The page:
Heavy-vehicle factor. The most important adjustment to demand volume is the heavy-vehicle factor, which modifies for the presence of heavy vehicles in the traffic stream. A heavy vehicle is defined as any vehicle with more than four tires touching the pavement during normal operation. Two categories of heavy vehicles are used: (1) trucks and buses and (2) recreational vehicles (RVs). The heavy-vehicle adjustment factor is based on the principle of passenger car equivalents. A passenger car equivalent is the number of passenger cars displaced by one truck, bus, or RV in a given traffic stream under prevailing conditions. Given that two categories of heavy vehicle are used, two passenger car equivalents are used, namely , the passenger-car equivalent for trucks and buses, and , the passenger-car equivalent for RVs in the traffic stream under prevailing conditions. These factors are incorporated into the heavy-vehicle factor , which is expressed as
where is the proportion of trucks and buses and is the proportion of recreational vehicles in the traffic stream.
The Highway Capacity Manual specifies passenger-car equivalents for trucks and buses and RVs for extended sections of roadway in general terrain categories and for specific grade sections of significant impact. The general terrain sections are divided into three general categories: (1) level terrain, which consists of a combination of horizontal and vertical alignment permitting heavy vehicles to maintain approximately the same speed as passenger cars; (2) rolling terrain, any combination of horizontal and vertical alignment that causes heavy vehicles to reduce their speed but does not cause heavy vehicles to operate at their limiting speed; and (3) mountainous terrain, any combination of horizontal and vertical alignment that causes heavy vehicles to operate at their limiting speed for significant distances or at frequent intervals. The passenger-car equivalent factors can be taken from the following table.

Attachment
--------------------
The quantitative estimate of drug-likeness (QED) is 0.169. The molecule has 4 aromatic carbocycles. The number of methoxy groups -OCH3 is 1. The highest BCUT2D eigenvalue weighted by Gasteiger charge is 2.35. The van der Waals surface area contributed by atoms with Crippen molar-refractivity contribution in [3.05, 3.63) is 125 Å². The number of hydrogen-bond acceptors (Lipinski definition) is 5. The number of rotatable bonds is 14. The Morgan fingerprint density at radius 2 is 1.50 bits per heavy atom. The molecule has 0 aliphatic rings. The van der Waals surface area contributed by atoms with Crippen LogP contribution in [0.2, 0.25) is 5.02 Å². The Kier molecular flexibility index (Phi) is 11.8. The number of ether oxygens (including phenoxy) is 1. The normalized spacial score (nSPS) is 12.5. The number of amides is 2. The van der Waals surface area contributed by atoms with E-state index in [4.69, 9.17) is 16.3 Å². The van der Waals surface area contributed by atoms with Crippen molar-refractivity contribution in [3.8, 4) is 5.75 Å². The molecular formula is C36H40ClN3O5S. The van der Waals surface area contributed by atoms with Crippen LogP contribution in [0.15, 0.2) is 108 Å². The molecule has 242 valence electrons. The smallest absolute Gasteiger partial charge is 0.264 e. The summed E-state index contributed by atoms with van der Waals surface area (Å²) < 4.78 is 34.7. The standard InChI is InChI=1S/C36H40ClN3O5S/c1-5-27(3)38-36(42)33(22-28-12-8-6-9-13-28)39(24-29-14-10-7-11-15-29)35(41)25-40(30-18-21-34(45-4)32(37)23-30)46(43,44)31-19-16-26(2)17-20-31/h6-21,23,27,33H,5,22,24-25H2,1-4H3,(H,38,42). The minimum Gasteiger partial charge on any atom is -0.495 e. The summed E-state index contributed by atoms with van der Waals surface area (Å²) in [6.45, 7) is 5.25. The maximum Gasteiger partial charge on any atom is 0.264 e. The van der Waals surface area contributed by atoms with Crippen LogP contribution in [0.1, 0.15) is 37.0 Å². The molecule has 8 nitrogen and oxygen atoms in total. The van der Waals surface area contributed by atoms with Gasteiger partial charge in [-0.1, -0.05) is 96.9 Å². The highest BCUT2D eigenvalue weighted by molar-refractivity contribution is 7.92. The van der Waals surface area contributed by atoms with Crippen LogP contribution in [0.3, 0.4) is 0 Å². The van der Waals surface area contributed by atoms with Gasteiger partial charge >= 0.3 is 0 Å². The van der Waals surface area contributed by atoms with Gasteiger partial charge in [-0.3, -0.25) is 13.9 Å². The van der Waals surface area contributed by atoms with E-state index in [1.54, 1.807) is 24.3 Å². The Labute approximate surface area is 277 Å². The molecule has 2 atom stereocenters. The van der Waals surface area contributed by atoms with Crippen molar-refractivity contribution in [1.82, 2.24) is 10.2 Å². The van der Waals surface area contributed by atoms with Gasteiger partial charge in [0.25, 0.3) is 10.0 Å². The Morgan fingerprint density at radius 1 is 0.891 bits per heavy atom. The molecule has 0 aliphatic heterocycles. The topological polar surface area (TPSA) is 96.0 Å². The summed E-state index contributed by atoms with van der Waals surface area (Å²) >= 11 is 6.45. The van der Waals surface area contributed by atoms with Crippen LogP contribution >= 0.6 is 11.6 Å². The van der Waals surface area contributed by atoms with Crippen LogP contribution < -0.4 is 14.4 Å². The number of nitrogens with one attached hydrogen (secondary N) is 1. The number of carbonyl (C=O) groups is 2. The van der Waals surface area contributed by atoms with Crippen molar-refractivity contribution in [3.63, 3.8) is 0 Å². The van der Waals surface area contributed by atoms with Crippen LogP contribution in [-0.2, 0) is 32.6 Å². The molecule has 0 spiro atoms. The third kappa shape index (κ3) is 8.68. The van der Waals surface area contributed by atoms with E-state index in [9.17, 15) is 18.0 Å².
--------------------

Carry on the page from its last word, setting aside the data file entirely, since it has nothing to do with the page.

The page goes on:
Table 3. Passenger car equivalents for extended freeway segments
Driver population factor. Under base conditions, the traffic stream is assumed to consist of regular weekday drivers and commuters. Such drivers have a high familiarity with the roadway and generally maneuver and respond to the maneuvers of other drivers in a safe and predictable fashion. There are times, however, when the driver population has a driver population that is less familiar with the roadway in question (such as weekend drivers or recreational drivers). Such drivers can cause a significant reduction in roadway capacity relatively to the base condition of having only familiar drivers. To account for the composition of the driver population, the adjustment factor is used, and its recommended range is 0.85 – 1.0. Normally, the analyst should select a value of 1.0 for primarily commuter (or familiar-driver) traffic stream, but the value can be reduced from 1 to 15% for other driver populations.
Level of service